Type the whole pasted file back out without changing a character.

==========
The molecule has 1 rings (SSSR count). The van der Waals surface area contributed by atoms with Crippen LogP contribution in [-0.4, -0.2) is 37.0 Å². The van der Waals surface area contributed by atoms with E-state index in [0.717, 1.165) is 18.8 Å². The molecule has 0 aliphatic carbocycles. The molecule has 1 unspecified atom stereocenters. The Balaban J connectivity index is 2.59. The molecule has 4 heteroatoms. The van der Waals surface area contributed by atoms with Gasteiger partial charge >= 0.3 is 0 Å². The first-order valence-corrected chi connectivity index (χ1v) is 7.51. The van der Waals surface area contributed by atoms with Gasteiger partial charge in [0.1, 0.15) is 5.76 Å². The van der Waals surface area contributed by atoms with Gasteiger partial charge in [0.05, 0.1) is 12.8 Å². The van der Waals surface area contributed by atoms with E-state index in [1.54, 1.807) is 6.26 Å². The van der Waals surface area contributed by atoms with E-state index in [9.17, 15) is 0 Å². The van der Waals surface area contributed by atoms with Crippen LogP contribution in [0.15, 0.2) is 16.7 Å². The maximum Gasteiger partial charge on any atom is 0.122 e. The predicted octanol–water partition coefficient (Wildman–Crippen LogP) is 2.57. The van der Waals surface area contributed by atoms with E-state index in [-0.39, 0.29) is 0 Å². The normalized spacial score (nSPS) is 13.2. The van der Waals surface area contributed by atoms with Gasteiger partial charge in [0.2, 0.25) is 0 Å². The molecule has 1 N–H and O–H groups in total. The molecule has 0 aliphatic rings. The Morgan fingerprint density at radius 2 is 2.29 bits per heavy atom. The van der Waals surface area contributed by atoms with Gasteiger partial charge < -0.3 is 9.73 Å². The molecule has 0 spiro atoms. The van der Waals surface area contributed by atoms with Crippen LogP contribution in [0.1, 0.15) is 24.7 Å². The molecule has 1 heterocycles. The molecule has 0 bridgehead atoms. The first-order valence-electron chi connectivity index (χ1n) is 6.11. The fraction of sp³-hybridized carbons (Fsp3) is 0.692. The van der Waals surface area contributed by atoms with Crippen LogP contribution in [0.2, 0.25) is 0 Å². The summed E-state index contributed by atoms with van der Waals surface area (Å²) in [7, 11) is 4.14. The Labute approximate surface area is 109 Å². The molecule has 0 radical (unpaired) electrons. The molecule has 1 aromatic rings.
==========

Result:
The molecule has 1 rings (SSSR count). The van der Waals surface area contributed by atoms with Crippen LogP contribution in [-0.4, -0.2) is 37.0 Å². The van der Waals surface area contributed by atoms with E-state index in [0.717, 1.165) is 18.8 Å². The molecule has 0 aliphatic carbocycles. The molecule has 1 unspecified atom stereocenters. The Balaban J connectivity index is 2.59. The molecule has 4 heteroatoms. The van der Waals surface area contributed by atoms with Gasteiger partial charge >= 0.3 is 0 Å². The first-order valence-corrected chi connectivity index (χ1v) is 7.51. The van der Waals surface area contributed by atoms with Gasteiger partial charge in [0.1, 0.15) is 5.76 Å². The van der Waals surface area contributed by atoms with Gasteiger partial charge in [0.05, 0.1) is 12.8 Å². The van der Waals surface area contributed by atoms with E-state index in [1.54, 1.807) is 6.26 Å². The van der Waals surface area contributed by atoms with E-state index in [9.17, 15) is 0 Å². The van der Waals surface area contributed by atoms with Crippen LogP contribution in [0.15, 0.2) is 16.7 Å². The maximum Gasteiger partial charge on any atom is 0.122 e. The predicted octanol–water partition coefficient (Wildman–Crippen LogP) is 2.57. The van der Waals surface area contributed by atoms with E-state index in [-0.39, 0.29) is 0 Å². The normalized spacial score (nSPS) is 13.2. The van der Waals surface area contributed by atoms with Gasteiger partial charge in [0.2, 0.25) is 0 Å². The molecule has 1 N–H and O–H groups in total. The molecule has 0 aliphatic rings. The Morgan fingerprint density at radius 2 is 2.29 bits per heavy atom. The van der Waals surface area contributed by atoms with Gasteiger partial charge < -0.3 is 9.73 Å². The molecule has 0 spiro atoms. The van der Waals surface area contributed by atoms with Crippen LogP contribution in [0.1, 0.15) is 24.7 Å². The molecule has 1 heterocycles. The molecule has 0 bridgehead atoms. The first-order valence-electron chi connectivity index (χ1n) is 6.11. The fraction of sp³-hybridized carbons (Fsp3) is 0.692. The van der Waals surface area contributed by atoms with Crippen LogP contribution in [0.2, 0.25) is 0 Å². The summed E-state index contributed by atoms with van der Waals surface area (Å²) in [7, 11) is 4.14. The Labute approximate surface area is 109 Å². The molecule has 0 radical (unpaired) electrons. The molecule has 1 aromatic rings.